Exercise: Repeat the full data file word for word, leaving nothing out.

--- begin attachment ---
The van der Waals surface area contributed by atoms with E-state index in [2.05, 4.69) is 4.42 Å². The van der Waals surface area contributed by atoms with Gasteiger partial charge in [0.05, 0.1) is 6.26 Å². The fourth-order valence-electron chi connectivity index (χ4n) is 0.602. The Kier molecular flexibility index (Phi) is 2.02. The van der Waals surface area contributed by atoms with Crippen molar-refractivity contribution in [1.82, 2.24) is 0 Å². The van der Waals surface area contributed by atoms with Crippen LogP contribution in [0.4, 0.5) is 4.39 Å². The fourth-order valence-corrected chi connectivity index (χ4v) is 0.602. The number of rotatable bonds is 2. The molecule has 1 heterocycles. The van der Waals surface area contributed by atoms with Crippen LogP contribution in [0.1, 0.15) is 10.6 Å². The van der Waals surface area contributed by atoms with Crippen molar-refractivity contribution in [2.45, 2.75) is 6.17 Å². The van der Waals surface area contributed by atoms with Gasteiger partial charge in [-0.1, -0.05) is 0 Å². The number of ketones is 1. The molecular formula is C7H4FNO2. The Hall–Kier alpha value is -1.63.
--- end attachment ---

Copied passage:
The van der Waals surface area contributed by atoms with E-state index in [2.05, 4.69) is 4.42 Å². The van der Waals surface area contributed by atoms with Gasteiger partial charge in [0.05, 0.1) is 6.26 Å². The fourth-order valence-electron chi connectivity index (χ4n) is 0.602. The Kier molecular flexibility index (Phi) is 2.02. The van der Waals surface area contributed by atoms with Crippen molar-refractivity contribution in [1.82, 2.24) is 0 Å². The van der Waals surface area contributed by atoms with Crippen LogP contribution in [0.4, 0.5) is 4.39 Å². The fourth-order valence-corrected chi connectivity index (χ4v) is 0.602. The number of rotatable bonds is 2. The molecule has 1 heterocycles. The van der Waals surface area contributed by atoms with Crippen LogP contribution in [0.1, 0.15) is 10.6 Å². The van der Waals surface area contributed by atoms with Crippen molar-refractivity contribution in [2.45, 2.75) is 6.17 Å². The van der Waals surface area contributed by atoms with Gasteiger partial charge in [-0.1, -0.05) is 0 Å². The number of ketones is 1. The molecular formula is C7H4FNO2. The Hall–Kier alpha value is -1.63.